If you could work from anywhere in the world, where would it be? This is a question that digital nomads today get to ask themselves time and time again. But what is a digital nomad? What do they do? And how does digital nomadism affect the commercial real estate industry? What should CRE investors consider? Let’s find out.
What is a Digital Nomad?
In just the past ten years, the word “nomad” has been taken to an entirely new level, thanks to technology. Enter digital nomads. But what and who are they?
(Don’t worry—we’ll get into what the influx of digital nomads means for the CRE industry later in this article.)
A digital nomad, according to Intentional Travelers, is someone who uses online or digital tools to “work from wherever they choose.” See, not as complex as it sounds. “This kind of work has also been referred to as ‘location independent’.”
As we’re sure you’ve noticed, this nomadic lifestyle is popping up more than ever post-pandemic. If we’ve learned anything over the past nineteen months, it’s that many jobs we believed impossible to perform remotely, are, in fact, quite possible (and even preferred to some).
Digital nomads might work from a number of different places:
- Coffee shops
- Co-working spaces like WeWork
- Public libraries
The options are endless!
In fact, Hubspot provides the perfect example of an employee who deems himself a digital nomad. Justin Champion, a Content Professor at HubSpot Academy, “has been living, working, and traveling across America… with an Airstream trailer hitched to its back for the past two years.”
Here’s a photo of one of the many places he’s worked remotely from, Crater Lake National Park in Oregon.
Justin and his wife are the perfect examples of digital nomads, using smartphones, laptops, and mobile hotspots to work wherever they want.
But Justin and his wife are just two of many traveling the world.
There are 10.9 million digital nomads in the U.S. alone, according to a 2020 study by MBO Partners. Moreover, the report shows that 19 million more Americans are considering a digital nomad lifestyle themselves.
This means that the number of digital nomads has more than doubled in less than five years, from 4.8 million in 2018 to nearly 11 million in 2020.
Digital nomads, according to Investopedia, tend to include younger generations who work in:
And the list goes on.
What Does the Digital Nomad Movement Mean for Commercial Real Estate?
So, with more than 10.9 million digital nomads in the U.S. alone and 19 million more considering making the switch, what does the digital nomad movement mean for commercial real estate investors?
Co-Working Space/Shared Space
Remote work is not going anywhere, and with an influx of digital nomads, the CRE industry can anticipate a greater demand for quality co-working and shared spaces, like WeWork, TechSpace, and Impact Hub.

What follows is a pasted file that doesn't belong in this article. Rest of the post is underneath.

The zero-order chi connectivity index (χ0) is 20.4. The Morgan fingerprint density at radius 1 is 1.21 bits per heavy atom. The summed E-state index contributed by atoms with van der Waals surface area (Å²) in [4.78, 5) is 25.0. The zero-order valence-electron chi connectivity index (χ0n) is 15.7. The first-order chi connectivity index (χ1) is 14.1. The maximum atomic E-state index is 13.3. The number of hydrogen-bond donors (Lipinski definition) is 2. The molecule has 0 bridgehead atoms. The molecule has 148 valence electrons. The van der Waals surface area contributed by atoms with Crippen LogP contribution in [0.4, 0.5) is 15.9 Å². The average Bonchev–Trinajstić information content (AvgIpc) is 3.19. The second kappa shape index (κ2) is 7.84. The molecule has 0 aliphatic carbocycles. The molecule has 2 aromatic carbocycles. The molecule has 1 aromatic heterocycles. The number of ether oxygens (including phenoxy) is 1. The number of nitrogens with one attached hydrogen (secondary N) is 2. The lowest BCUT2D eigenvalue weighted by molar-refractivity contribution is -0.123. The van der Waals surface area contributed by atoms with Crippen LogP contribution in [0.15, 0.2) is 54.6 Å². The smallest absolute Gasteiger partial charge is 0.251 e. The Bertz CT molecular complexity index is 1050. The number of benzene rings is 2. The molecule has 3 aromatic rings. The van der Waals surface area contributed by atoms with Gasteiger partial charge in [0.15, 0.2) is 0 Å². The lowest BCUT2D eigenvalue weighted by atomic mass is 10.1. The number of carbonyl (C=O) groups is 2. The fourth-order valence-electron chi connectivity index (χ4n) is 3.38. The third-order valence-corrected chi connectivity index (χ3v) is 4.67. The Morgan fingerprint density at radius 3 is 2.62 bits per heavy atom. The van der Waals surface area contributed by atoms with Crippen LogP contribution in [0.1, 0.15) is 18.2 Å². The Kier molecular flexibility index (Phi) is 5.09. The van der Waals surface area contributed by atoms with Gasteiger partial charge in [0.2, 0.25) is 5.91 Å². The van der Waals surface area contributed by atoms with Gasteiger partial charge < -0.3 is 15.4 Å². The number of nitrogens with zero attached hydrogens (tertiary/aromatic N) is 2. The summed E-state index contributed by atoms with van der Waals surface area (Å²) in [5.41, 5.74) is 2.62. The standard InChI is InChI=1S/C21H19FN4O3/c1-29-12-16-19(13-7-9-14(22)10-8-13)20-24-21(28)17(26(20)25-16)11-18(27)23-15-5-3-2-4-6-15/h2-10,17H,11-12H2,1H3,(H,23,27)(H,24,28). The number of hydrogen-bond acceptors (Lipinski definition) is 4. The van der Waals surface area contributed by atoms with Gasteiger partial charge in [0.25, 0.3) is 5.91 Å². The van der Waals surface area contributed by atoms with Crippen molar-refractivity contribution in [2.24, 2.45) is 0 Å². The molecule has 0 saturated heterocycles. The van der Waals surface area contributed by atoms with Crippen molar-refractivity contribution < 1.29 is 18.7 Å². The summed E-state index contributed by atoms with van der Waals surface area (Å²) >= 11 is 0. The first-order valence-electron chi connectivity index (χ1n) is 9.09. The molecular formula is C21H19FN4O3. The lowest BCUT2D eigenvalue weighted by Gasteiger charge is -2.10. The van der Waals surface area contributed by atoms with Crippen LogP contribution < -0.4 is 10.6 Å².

WeWork, for example, is a commercial real estate company that provides flexible shared workspaces. They offer, according to their site:
- Super-fast Internet
- Spacious, unique common areas
- Business-class printers
- Free refreshments
- Onsite staff
- Private phone booths
Their flexible plans, including pay-as-you-go plans, month-to-month plans, or long-term subscriptions, make shared spaces like WeWork the perfect option for the rising number of digital nomads (who may not know where they will be working from next month).
What Hybrid Work Means for CRE Investors
Forbes tells us that a string of major companies, including Apple and Deutsche Bank, “have recently taken the bet that hybrid work is here to stay,” with plans to “implement hybrid in-office and at-home work [policies].”
In fact, JP Morgan estimates they may only need 60 seats for every 100 employees. But CRE investors, don’t fret just yet. Although big companies may be downsizing their real estate footprint as a result of increased remote work, there is plenty of investment opportunity elsewhere.
“Converting commercial space into homey environments and shared mobile workspaces… are tremendous opportunities,” writes RealtyBizNews. Commercial real estate investors, as advised by Forbes, should “keep their eyes on a new iteration of co-working for companies looking to downsize: shared office spaces with partner companies.”
But why? According to Forbes, “a central location for similar services has benefits for all stakeholders: shared expenses and more efficient communication between tenants, convenience for customers and full occupancy for real estate investors.”
We are no longer living in the world of traditional office space. In fact, over the past years, even pre-pandemic, the office model has shifted to a more “unconventional” office design—which includes the open and shared office.
This trend of larger, open office space has increased even more considering the COVID-19 pandemic. We’ve observed many businesses shift to open office spaces to accommodate for social distancing and increased safety measures.
A final thing to look out for? CRE investors might also keep their eyes on suburban offices. A smaller, suburban office might be the solution to accommodate employees who don’t want to make the full-fledged commute to a large office, say, downtown.
The Ever-Changing CRE Market
While hybrid work and co-working spaces might not work for everyone, they are certainly the ideal work environments for digital nomads.
Although there is no way to be sure of what this wave of digital nomads brings as far as CRE demand, Forbes encourages CRE investors to prepare for “the rise of these market trends while remaining committed to solutions that keep professionals safe as they return to the office.
To learn more about what we call the trend of the future—the open office and converting warehouses to office space—read on here.